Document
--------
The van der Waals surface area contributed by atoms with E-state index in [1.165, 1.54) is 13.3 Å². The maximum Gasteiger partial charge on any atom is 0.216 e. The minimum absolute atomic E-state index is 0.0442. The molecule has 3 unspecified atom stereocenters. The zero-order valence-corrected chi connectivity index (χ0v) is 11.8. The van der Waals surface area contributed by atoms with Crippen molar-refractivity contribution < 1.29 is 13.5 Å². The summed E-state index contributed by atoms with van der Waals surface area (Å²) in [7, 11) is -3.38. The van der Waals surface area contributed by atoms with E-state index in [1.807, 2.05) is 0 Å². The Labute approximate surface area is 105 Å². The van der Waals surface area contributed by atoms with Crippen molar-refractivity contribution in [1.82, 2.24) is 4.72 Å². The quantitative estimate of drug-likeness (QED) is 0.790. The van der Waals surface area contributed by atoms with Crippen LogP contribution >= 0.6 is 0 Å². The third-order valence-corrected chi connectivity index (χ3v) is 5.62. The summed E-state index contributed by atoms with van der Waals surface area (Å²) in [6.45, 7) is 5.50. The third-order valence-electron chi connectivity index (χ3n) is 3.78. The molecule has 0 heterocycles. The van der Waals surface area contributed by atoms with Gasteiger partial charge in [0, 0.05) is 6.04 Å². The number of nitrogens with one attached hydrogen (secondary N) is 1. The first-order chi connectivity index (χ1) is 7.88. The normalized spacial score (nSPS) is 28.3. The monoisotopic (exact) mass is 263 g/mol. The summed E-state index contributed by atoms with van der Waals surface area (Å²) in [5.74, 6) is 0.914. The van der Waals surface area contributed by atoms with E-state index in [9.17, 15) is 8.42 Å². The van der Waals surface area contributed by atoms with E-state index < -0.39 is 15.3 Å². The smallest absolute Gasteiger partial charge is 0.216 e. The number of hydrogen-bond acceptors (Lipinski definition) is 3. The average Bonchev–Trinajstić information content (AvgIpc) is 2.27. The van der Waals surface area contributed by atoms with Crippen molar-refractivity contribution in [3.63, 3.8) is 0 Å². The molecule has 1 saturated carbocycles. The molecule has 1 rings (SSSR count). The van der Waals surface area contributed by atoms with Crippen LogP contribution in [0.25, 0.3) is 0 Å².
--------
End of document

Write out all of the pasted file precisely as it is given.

The van der Waals surface area contributed by atoms with E-state index in [1.165, 1.54) is 13.3 Å². The maximum Gasteiger partial charge on any atom is 0.216 e. The minimum absolute atomic E-state index is 0.0442. The molecule has 3 unspecified atom stereocenters. The zero-order valence-corrected chi connectivity index (χ0v) is 11.8. The van der Waals surface area contributed by atoms with Crippen molar-refractivity contribution < 1.29 is 13.5 Å². The summed E-state index contributed by atoms with van der Waals surface area (Å²) in [7, 11) is -3.38. The van der Waals surface area contributed by atoms with E-state index in [1.807, 2.05) is 0 Å². The Labute approximate surface area is 105 Å². The van der Waals surface area contributed by atoms with Crippen molar-refractivity contribution in [1.82, 2.24) is 4.72 Å². The quantitative estimate of drug-likeness (QED) is 0.790. The van der Waals surface area contributed by atoms with Crippen LogP contribution >= 0.6 is 0 Å². The third-order valence-corrected chi connectivity index (χ3v) is 5.62. The summed E-state index contributed by atoms with van der Waals surface area (Å²) in [6.45, 7) is 5.50. The third-order valence-electron chi connectivity index (χ3n) is 3.78. The molecule has 0 heterocycles. The van der Waals surface area contributed by atoms with Gasteiger partial charge in [0, 0.05) is 6.04 Å². The number of nitrogens with one attached hydrogen (secondary N) is 1. The first-order chi connectivity index (χ1) is 7.88. The normalized spacial score (nSPS) is 28.3. The monoisotopic (exact) mass is 263 g/mol. The summed E-state index contributed by atoms with van der Waals surface area (Å²) in [5.74, 6) is 0.914. The van der Waals surface area contributed by atoms with E-state index in [9.17, 15) is 8.42 Å². The van der Waals surface area contributed by atoms with E-state index < -0.39 is 15.3 Å². The smallest absolute Gasteiger partial charge is 0.216 e. The number of hydrogen-bond acceptors (Lipinski definition) is 3. The average Bonchev–Trinajstić information content (AvgIpc) is 2.27. The van der Waals surface area contributed by atoms with Crippen molar-refractivity contribution in [3.63, 3.8) is 0 Å². The molecule has 1 saturated carbocycles. The molecule has 1 rings (SSSR count). The van der Waals surface area contributed by atoms with Crippen LogP contribution in [0.25, 0.3) is 0 Å².